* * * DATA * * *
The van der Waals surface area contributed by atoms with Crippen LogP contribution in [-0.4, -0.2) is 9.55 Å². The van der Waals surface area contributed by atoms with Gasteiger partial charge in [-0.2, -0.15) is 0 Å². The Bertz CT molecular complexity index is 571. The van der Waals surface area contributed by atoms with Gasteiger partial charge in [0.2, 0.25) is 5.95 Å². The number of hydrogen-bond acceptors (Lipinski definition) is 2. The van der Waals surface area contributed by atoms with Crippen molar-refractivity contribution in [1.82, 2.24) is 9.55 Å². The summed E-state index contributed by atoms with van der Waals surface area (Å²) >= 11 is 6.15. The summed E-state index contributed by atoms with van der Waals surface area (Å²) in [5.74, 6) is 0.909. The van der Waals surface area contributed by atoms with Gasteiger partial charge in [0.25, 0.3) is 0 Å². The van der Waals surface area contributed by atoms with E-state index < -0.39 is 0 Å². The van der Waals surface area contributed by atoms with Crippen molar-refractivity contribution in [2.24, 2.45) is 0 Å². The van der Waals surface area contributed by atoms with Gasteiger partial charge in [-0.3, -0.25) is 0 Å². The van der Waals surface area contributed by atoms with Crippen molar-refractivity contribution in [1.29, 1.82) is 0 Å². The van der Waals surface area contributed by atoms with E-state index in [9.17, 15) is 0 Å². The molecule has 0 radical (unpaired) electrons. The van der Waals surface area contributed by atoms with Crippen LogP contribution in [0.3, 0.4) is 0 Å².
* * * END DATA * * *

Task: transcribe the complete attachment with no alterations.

The van der Waals surface area contributed by atoms with Crippen LogP contribution in [-0.4, -0.2) is 9.55 Å². The van der Waals surface area contributed by atoms with Gasteiger partial charge in [-0.2, -0.15) is 0 Å². The Bertz CT molecular complexity index is 571. The van der Waals surface area contributed by atoms with Gasteiger partial charge in [0.2, 0.25) is 5.95 Å². The number of hydrogen-bond acceptors (Lipinski definition) is 2. The van der Waals surface area contributed by atoms with Crippen molar-refractivity contribution in [1.82, 2.24) is 9.55 Å². The summed E-state index contributed by atoms with van der Waals surface area (Å²) >= 11 is 6.15. The summed E-state index contributed by atoms with van der Waals surface area (Å²) in [5.74, 6) is 0.909. The van der Waals surface area contributed by atoms with Gasteiger partial charge in [0.25, 0.3) is 0 Å². The van der Waals surface area contributed by atoms with E-state index < -0.39 is 0 Å². The van der Waals surface area contributed by atoms with Crippen molar-refractivity contribution in [2.24, 2.45) is 0 Å². The van der Waals surface area contributed by atoms with Gasteiger partial charge in [-0.3, -0.25) is 0 Å². The van der Waals surface area contributed by atoms with Crippen molar-refractivity contribution in [1.29, 1.82) is 0 Å². The van der Waals surface area contributed by atoms with E-state index in [9.17, 15) is 0 Å². The molecule has 0 radical (unpaired) electrons. The van der Waals surface area contributed by atoms with Crippen LogP contribution in [0.3, 0.4) is 0 Å².